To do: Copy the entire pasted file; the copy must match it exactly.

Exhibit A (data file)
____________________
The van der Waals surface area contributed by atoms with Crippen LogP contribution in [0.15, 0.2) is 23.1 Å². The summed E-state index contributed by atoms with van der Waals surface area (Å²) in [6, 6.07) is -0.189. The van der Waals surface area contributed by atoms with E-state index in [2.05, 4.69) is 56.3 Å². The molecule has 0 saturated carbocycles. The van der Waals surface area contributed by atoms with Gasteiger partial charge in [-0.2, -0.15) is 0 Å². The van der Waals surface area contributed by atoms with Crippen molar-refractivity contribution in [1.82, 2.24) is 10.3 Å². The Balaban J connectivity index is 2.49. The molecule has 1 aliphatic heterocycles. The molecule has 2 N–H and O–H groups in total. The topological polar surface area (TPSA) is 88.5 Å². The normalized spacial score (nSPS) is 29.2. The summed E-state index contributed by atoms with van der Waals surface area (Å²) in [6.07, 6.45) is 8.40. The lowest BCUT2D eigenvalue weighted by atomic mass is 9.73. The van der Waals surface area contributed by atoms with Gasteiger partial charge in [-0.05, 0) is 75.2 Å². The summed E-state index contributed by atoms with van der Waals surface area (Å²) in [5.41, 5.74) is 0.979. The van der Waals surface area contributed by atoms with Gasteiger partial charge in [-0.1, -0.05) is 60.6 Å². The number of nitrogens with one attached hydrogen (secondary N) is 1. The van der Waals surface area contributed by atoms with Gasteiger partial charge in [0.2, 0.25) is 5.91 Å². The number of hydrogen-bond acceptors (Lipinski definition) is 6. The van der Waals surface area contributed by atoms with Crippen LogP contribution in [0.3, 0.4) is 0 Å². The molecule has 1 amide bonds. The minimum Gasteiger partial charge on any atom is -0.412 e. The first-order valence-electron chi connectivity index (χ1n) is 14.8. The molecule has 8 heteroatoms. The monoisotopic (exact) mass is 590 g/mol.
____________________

The van der Waals surface area contributed by atoms with Crippen LogP contribution in [0.15, 0.2) is 23.1 Å². The summed E-state index contributed by atoms with van der Waals surface area (Å²) in [6, 6.07) is -0.189. The van der Waals surface area contributed by atoms with E-state index in [2.05, 4.69) is 56.3 Å². The molecule has 0 saturated carbocycles. The van der Waals surface area contributed by atoms with Gasteiger partial charge in [-0.2, -0.15) is 0 Å². The van der Waals surface area contributed by atoms with Crippen molar-refractivity contribution in [1.82, 2.24) is 10.3 Å². The Balaban J connectivity index is 2.49. The molecule has 1 aliphatic heterocycles. The molecule has 2 N–H and O–H groups in total. The topological polar surface area (TPSA) is 88.5 Å². The normalized spacial score (nSPS) is 29.2. The summed E-state index contributed by atoms with van der Waals surface area (Å²) in [6.07, 6.45) is 8.40. The lowest BCUT2D eigenvalue weighted by atomic mass is 9.73. The van der Waals surface area contributed by atoms with Gasteiger partial charge in [-0.05, 0) is 75.2 Å². The summed E-state index contributed by atoms with van der Waals surface area (Å²) in [5.41, 5.74) is 0.979. The van der Waals surface area contributed by atoms with Gasteiger partial charge in [-0.1, -0.05) is 60.6 Å². The number of nitrogens with one attached hydrogen (secondary N) is 1. The van der Waals surface area contributed by atoms with Gasteiger partial charge in [0.2, 0.25) is 5.91 Å². The number of hydrogen-bond acceptors (Lipinski definition) is 6. The van der Waals surface area contributed by atoms with Crippen LogP contribution in [0.3, 0.4) is 0 Å². The molecule has 1 amide bonds. The minimum Gasteiger partial charge on any atom is -0.412 e. The first-order valence-electron chi connectivity index (χ1n) is 14.8. The molecule has 8 heteroatoms. The monoisotopic (exact) mass is 590 g/mol.